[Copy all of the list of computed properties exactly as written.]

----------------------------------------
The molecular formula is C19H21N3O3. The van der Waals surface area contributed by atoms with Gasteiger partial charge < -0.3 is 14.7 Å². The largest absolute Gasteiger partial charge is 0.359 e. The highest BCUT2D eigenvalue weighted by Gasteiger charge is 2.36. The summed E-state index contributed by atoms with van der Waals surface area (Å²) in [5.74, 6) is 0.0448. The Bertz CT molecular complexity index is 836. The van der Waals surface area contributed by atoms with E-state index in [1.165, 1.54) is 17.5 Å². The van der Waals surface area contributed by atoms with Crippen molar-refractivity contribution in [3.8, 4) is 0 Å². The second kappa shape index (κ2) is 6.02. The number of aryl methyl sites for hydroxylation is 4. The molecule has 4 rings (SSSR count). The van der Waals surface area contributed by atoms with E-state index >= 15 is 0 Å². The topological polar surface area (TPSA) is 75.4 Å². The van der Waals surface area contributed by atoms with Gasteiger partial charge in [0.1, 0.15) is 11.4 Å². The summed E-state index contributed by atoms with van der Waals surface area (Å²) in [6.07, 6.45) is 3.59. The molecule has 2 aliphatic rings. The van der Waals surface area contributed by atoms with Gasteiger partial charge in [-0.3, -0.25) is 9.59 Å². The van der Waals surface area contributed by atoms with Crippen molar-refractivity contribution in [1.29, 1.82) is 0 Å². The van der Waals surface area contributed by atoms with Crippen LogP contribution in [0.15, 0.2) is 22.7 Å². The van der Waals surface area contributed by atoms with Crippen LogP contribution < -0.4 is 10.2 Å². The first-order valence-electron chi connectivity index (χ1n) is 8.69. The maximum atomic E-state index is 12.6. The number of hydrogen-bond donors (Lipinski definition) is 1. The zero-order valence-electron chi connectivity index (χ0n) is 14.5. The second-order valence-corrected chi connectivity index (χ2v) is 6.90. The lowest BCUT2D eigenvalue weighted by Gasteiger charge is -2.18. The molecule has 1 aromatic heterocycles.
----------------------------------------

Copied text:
The molecular formula is C19H21N3O3. The van der Waals surface area contributed by atoms with Gasteiger partial charge < -0.3 is 14.7 Å². The largest absolute Gasteiger partial charge is 0.359 e. The highest BCUT2D eigenvalue weighted by Gasteiger charge is 2.36. The summed E-state index contributed by atoms with van der Waals surface area (Å²) in [5.74, 6) is 0.0448. The Bertz CT molecular complexity index is 836. The van der Waals surface area contributed by atoms with E-state index in [1.165, 1.54) is 17.5 Å². The van der Waals surface area contributed by atoms with Crippen molar-refractivity contribution in [3.8, 4) is 0 Å². The second kappa shape index (κ2) is 6.02. The number of aryl methyl sites for hydroxylation is 4. The molecule has 4 rings (SSSR count). The van der Waals surface area contributed by atoms with E-state index >= 15 is 0 Å². The topological polar surface area (TPSA) is 75.4 Å². The van der Waals surface area contributed by atoms with Gasteiger partial charge in [0.1, 0.15) is 11.4 Å². The summed E-state index contributed by atoms with van der Waals surface area (Å²) in [6.07, 6.45) is 3.59. The molecule has 2 aliphatic rings. The van der Waals surface area contributed by atoms with Gasteiger partial charge in [-0.3, -0.25) is 9.59 Å². The van der Waals surface area contributed by atoms with Crippen molar-refractivity contribution in [1.29, 1.82) is 0 Å². The van der Waals surface area contributed by atoms with Crippen LogP contribution in [0.15, 0.2) is 22.7 Å². The van der Waals surface area contributed by atoms with Crippen LogP contribution < -0.4 is 10.2 Å². The first-order valence-electron chi connectivity index (χ1n) is 8.69. The maximum atomic E-state index is 12.6. The number of hydrogen-bond donors (Lipinski definition) is 1. The zero-order valence-electron chi connectivity index (χ0n) is 14.5. The second-order valence-corrected chi connectivity index (χ2v) is 6.90. The lowest BCUT2D eigenvalue weighted by Gasteiger charge is -2.18. The molecule has 1 aromatic heterocycles.